“What guarantee do I have that my departure and return dates will be the same as the dates of my originally booked flights?” asks Ludt, a high school teacher from Shrewsbury, Mass. “This is important to know before I book any nonrefundable hotel accommodations in London and Venice.”
American, which has been flying under bankruptcy protection since November, is the latest carrier to deal with labor trouble: in this case, pilots calling in sick or slowing operations by filing additional maintenance reports, allegedly in retaliation against the carrier’s cost-cutting measures. The pilots deny that they’re engaged in a slowdown.
Fortunately, a combination of regulations, contracts and airline policies offer some protection for passengers in the event of an operational delay. But they can’t cover every kind of loss that a late or canceled flight might generate.
For Ludt, there’s good news and bad news. American probably will get him to London. But it might not be when he expected to fly, and the airline won’t compensate him for missed vacation days or nonrefundable hotel reservations.
American’s problems are hardly unique. This month, Lufthansa canceled about half of its scheduled 1,800 flights because of a one-day work stoppage. In August, United Airlines narrowly averted a work stoppage by pilots upset at the lack of progress on a new contract. And earlier this year, Air Canada endured numerous cancellations because of labor trouble.
If your upcoming American flight is canceled, it might be difficult to tell whether the cause was a work stoppage or a planned reduction. The airline was on track to operate thousands of fewer flights this month than in August, but that was also true for last year’s flight totals.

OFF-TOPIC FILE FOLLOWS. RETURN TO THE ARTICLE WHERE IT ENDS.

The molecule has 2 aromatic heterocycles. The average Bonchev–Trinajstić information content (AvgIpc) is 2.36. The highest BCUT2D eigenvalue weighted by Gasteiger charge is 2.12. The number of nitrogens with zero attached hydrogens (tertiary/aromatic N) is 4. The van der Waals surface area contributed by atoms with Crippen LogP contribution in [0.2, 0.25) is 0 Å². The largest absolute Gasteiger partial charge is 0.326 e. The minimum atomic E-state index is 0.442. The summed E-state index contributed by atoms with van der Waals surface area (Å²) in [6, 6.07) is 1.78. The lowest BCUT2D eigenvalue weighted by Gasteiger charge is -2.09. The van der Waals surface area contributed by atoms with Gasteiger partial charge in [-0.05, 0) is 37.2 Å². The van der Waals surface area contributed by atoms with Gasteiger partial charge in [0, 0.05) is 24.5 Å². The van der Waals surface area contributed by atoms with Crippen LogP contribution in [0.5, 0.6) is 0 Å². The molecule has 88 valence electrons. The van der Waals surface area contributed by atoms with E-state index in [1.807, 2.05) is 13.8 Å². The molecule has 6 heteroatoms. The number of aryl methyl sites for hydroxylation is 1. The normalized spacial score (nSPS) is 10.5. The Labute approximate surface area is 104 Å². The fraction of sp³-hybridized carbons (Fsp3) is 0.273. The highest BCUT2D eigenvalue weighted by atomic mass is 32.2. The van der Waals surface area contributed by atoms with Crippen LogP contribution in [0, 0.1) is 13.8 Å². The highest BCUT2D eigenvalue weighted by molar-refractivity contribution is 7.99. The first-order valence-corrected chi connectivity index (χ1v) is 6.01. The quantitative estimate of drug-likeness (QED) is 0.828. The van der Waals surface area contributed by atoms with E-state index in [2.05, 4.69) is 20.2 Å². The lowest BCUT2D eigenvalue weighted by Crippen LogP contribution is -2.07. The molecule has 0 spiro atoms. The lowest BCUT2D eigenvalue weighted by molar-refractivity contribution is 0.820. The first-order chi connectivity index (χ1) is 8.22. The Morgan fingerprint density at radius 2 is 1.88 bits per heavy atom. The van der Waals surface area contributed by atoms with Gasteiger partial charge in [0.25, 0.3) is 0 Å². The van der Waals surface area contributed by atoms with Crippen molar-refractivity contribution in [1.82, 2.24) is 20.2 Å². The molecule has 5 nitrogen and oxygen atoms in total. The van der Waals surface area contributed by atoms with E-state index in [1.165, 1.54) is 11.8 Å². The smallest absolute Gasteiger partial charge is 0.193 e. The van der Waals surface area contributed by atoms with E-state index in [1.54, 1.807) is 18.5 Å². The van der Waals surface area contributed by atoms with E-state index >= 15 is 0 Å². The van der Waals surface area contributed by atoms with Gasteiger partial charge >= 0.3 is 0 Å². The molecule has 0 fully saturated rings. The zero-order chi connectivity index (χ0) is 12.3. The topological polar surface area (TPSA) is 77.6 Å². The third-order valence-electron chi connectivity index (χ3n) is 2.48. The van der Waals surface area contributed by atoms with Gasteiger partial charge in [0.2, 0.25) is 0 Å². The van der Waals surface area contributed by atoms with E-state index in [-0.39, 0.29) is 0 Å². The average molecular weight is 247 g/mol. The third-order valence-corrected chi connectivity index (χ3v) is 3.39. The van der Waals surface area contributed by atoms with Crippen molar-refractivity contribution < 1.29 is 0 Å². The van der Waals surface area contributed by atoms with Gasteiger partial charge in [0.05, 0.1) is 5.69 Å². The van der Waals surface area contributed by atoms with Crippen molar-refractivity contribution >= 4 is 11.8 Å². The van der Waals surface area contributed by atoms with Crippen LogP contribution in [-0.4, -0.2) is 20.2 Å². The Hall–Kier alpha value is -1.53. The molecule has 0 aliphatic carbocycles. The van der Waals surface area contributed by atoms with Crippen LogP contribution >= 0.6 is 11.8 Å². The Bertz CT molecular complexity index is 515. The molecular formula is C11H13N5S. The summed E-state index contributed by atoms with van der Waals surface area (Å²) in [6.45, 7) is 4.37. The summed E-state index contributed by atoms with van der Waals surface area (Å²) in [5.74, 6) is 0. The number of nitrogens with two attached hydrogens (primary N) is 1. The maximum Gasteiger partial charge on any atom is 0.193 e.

American says that it’s doing its best to minimize the effect on passengers. During the first week of the delays, the carrier canceled 300 flights, which allowed the company to reschedule passengers in advance. Through October, American thinned its flight schedule by 1 to 2 percent.
“We have increased staffing in other areas to assist in re-accommodating customers and are reaching out to customers proactively to notify them of the options available and the ability to stand by for earlier flights at no charge,” says American Airlines spokeswoman Mary Sanderson.
Yet American’s assurances can’t answer every passenger concern. Take Susan Schwartz Jones, chief executive of a biotechnology firm in Seattle. She and her husband saved 3.5 million American Airlines miles for the vacation of a lifetime, and she’s concerned that American’s days as an independent carrier might be numbered as it reportedly mulls a merger with US Airways. Should she cash in the miles now or wait to take the perfect getaway?